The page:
The Evolution of Throwing: Improving Performance through Kinematic Optimization

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The Evolution of Throwing: Improving Performance through Kinematic Optimization

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Title: The Evolution of Throwing: Improving Performance through Kinematic Optimization
Author: Roebuck, Phillip; Roach, Neil Thomas; Lieberman, Daniel

Note: Order does not necessarily reflect citation order of authors.

Citation: Roach, Neil Thomas, Phillip Roebuck and Daniel E. Lieberman. 2008. The evolution of throwing: Improving performance through kinematic optimization. Abstracts of AAPA poster and podium presentations. American Journal of Physical Anthropology 135(S46): 180-181.
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Abstract: How do humans throw with such power and accuracy? Chimpanzees, our closest living relatives, occasionally throw using a windmill-type motion, rather than the overarm “baseball” style throw that allows humans to achieve both tremendous power and accuracy. At some point in our evolutionary history, hominins developed the necessary anatomical morphology to produce high performance throws. What these morphological preconditions are, when they appeared, and whether they represent a unique adaptation or are merely exapted, have not previously been investigated. This study experimentally investigates the effects of certain aspects of shoulder and humeral morphology on the kinematics and muscle activiation timing necessary to maximize the kinetic energy imparted to a projectile. We collected both three dimentional, whole body kinematics and electromyography data (from the pectoralis major, deltoid, biceps, triceps) from human volunteers. These data are then related to differences in collected performance measures, namely accuracy and velocity. Subjects performed a number of both overarm and windmill style throws, showing statistically different performance output and muscle activation patterns. Preliminary results suggest glenoid orientation and the degree of humeral porsion play important roles in determining optimized throwing kinetics. The implications for understanding early hominin forelimb anatomy and the emergence timing of high performance throwing behavior are addressed.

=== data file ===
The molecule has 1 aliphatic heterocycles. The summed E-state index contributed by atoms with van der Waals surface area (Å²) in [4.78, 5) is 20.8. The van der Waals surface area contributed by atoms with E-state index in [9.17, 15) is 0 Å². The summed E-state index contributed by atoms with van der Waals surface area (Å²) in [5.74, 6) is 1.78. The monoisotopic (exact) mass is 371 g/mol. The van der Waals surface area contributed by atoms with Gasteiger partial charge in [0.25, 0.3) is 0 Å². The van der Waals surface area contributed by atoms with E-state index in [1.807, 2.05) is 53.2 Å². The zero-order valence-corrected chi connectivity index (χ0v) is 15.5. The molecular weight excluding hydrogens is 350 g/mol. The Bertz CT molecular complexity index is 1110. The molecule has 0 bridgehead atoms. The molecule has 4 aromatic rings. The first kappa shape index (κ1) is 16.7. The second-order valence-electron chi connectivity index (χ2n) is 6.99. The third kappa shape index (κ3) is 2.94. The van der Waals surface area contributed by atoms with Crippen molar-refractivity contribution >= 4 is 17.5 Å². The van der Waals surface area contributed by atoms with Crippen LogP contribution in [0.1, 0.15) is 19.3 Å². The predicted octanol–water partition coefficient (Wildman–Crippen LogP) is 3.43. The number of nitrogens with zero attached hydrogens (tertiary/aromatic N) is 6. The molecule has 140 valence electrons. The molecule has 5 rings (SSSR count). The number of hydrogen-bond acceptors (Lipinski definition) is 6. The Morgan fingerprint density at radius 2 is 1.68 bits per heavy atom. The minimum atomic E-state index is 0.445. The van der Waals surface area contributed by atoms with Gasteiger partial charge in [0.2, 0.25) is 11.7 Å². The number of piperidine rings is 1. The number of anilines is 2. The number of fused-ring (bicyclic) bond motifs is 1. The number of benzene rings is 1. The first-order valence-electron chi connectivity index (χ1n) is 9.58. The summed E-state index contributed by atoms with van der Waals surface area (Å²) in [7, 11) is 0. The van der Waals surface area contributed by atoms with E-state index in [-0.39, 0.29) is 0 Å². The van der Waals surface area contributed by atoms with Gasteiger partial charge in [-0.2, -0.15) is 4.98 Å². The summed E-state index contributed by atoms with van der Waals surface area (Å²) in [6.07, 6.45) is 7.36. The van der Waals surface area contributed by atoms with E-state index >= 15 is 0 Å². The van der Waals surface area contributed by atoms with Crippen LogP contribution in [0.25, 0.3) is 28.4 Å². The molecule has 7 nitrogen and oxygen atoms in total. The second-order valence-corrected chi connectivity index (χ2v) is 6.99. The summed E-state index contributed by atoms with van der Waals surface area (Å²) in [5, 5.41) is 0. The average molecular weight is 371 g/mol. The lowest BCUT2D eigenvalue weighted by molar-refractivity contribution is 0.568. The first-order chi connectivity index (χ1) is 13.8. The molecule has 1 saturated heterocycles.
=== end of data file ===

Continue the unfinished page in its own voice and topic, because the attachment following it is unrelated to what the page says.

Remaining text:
Published Version: http://dx.doi.org/10.1002/ajpa.20806
Terms of Use: This article is made available under the terms and conditions applicable to Other Posted Material, as set forth at http://nrs.harvard.edu/urn-3:HUL.InstRepos:dash.current.terms-of-use#LAA
Citable link to this page: http://nrs.harvard.edu/urn-3:HUL.InstRepos:2770518

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  • FAS Scholarly Articles [7106]
    Peer reviewed scholarly articles from the Faculty of Arts and Sciences of Harvard University
 
 

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